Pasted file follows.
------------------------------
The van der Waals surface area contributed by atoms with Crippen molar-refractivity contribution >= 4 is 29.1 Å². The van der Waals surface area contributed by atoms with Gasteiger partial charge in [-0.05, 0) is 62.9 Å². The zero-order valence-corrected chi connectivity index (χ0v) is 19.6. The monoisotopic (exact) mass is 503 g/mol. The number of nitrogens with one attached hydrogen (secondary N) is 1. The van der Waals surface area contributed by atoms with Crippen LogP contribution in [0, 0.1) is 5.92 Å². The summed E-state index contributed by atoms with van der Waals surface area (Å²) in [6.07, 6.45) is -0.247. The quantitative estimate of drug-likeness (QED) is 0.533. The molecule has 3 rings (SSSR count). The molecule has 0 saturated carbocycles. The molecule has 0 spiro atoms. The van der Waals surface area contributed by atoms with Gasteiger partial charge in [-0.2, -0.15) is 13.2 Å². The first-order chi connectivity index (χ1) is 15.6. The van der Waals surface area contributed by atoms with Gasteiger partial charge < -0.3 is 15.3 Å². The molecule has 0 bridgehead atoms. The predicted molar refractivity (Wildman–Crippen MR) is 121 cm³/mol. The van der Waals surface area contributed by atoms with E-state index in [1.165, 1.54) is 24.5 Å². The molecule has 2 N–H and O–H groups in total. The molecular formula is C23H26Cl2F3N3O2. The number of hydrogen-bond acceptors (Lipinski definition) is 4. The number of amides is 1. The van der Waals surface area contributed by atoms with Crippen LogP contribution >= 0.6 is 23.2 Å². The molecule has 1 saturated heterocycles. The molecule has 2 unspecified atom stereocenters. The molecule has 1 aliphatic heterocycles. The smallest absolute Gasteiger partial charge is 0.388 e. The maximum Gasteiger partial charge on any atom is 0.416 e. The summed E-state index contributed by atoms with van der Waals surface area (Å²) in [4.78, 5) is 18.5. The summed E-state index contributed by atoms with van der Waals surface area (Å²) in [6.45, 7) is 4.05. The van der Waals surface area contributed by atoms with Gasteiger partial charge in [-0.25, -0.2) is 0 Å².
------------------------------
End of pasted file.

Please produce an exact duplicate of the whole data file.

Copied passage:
The van der Waals surface area contributed by atoms with Crippen molar-refractivity contribution >= 4 is 29.1 Å². The van der Waals surface area contributed by atoms with Gasteiger partial charge in [-0.05, 0) is 62.9 Å². The zero-order valence-corrected chi connectivity index (χ0v) is 19.6. The monoisotopic (exact) mass is 503 g/mol. The number of nitrogens with one attached hydrogen (secondary N) is 1. The van der Waals surface area contributed by atoms with Crippen LogP contribution in [0, 0.1) is 5.92 Å². The summed E-state index contributed by atoms with van der Waals surface area (Å²) in [6.07, 6.45) is -0.247. The quantitative estimate of drug-likeness (QED) is 0.533. The molecule has 3 rings (SSSR count). The molecule has 0 saturated carbocycles. The molecule has 0 spiro atoms. The van der Waals surface area contributed by atoms with Gasteiger partial charge in [-0.2, -0.15) is 13.2 Å². The first-order chi connectivity index (χ1) is 15.6. The van der Waals surface area contributed by atoms with Gasteiger partial charge < -0.3 is 15.3 Å². The molecule has 0 bridgehead atoms. The predicted molar refractivity (Wildman–Crippen MR) is 121 cm³/mol. The van der Waals surface area contributed by atoms with E-state index in [1.165, 1.54) is 24.5 Å². The molecule has 2 N–H and O–H groups in total. The molecular formula is C23H26Cl2F3N3O2. The number of hydrogen-bond acceptors (Lipinski definition) is 4. The number of amides is 1. The van der Waals surface area contributed by atoms with Crippen LogP contribution >= 0.6 is 23.2 Å². The molecule has 1 saturated heterocycles. The molecule has 2 unspecified atom stereocenters. The molecule has 1 aliphatic heterocycles. The smallest absolute Gasteiger partial charge is 0.388 e. The maximum Gasteiger partial charge on any atom is 0.416 e. The summed E-state index contributed by atoms with van der Waals surface area (Å²) in [4.78, 5) is 18.5. The summed E-state index contributed by atoms with van der Waals surface area (Å²) in [6.45, 7) is 4.05. The van der Waals surface area contributed by atoms with Gasteiger partial charge in [-0.25, -0.2) is 0 Å².